Gastric Dilation due to a Neuroleptic Agent in an Elderly Patient: A Case Report

Case Reports in Medicine. 2014;2014 DOI 10.1155/2014/961048

 

Journal Homepage

Journal Title: Case Reports in Medicine

ISSN: 1687-9627 (Print); 1687-9635 (Online)

Publisher: Hindawi Limited

LCC Subject Category: Medicine

Country of publisher: United Kingdom

Language of fulltext: English

Full-text formats available: PDF, HTML, ePUB, XML

 

AUTHORS

V. Parent (Service de Médecine Interne Gériatrie, Hôpital de Jour, Hôpital de Champmaillot CHU, BP 87909 2, rue Jules Violle 21079, Dijon Cedex, France)
L. Popitean (Service de Médecine Interne Gériatrie, Hôpital de Jour, Hôpital de Champmaillot CHU, BP 87909 2, rue Jules Violle 21079, Dijon Cedex, France)
A. Loctin (Service de Médecine Interne Gériatrie, Hôpital de Jour, Hôpital de Champmaillot CHU, BP 87909 2, rue Jules Violle 21079, Dijon Cedex, France)
A. Camus (Service de Médecine Interne Gériatrie, Hôpital de Jour, Hôpital de Champmaillot CHU, BP 87909 2, rue Jules Violle 21079, Dijon Cedex, France)
P. Manckoundia (Service de Médecine Interne Gériatrie, Hôpital de Jour, Hôpital de Champmaillot CHU, BP 87909 2, rue Jules Violle 21079, Dijon Cedex, France)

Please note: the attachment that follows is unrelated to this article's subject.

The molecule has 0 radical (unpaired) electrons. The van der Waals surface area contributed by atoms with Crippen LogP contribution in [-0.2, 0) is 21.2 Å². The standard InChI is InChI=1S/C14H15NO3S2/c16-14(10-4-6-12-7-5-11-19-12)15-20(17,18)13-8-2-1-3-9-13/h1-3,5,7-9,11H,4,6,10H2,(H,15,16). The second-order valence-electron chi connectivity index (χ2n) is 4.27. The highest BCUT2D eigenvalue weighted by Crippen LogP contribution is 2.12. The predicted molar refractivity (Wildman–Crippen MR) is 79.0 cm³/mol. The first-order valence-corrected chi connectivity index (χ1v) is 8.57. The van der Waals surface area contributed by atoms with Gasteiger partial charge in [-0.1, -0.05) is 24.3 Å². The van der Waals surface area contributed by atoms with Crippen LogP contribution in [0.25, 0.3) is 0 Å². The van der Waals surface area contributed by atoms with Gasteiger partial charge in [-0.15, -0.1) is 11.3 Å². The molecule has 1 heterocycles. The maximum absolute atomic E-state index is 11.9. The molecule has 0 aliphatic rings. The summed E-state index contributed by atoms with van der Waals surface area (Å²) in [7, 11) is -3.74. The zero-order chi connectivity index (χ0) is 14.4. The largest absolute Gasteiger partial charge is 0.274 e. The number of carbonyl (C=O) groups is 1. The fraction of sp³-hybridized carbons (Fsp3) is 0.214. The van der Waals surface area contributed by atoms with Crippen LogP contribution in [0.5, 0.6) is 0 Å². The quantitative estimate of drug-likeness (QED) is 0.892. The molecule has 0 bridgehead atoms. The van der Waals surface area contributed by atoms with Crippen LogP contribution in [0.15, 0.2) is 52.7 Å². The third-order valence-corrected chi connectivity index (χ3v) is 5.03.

EDITORIAL INFORMATION

Blind peer review

Editorial Board

Instructions for authors

Time From Submission to Publication: 13 weeks

 

Abstract | Full Text

Neuroleptics may cause side effects, some of which are little known. We describe here a case of gastric dilation related to treatment with a neuroleptic in an elderly man. To our knowledge, such a case has never been reported in the literature. A 76-year-old man, living in a nursing home, was hospitalized for general weakness and abdominal pain. He had dementia with behavioral disorders treated with cyamemazine, a sedative and anxiolytic neuroleptic. Given a clinical suspicion of intestinal occlusion, an abdominopelvic computerized tomography scan was performed before the patient was admitted to our hospital. This computerized tomography scan did not show intestinal occlusion and there was no mention of gastric dilation in the computerized tomography scan report. Thus, acute gastroenteritis was suspected. The usual medications were stopped and symptomatic treatment for gastroenteritis was started. Quickly, his clinical state and biological parameters returned to normal and his usual treatment, including cyamemazine, was started again. The next day, the digestive symptoms, except for obstipation, reappeared. The abdominal X-ray showed gastric dilation without intestinal occlusion. The neuroleptic was stopped again and symptoms vanished the next day. This report underlines all of the necessary precautions and surveillance around drug prescription, especially in elderly persons.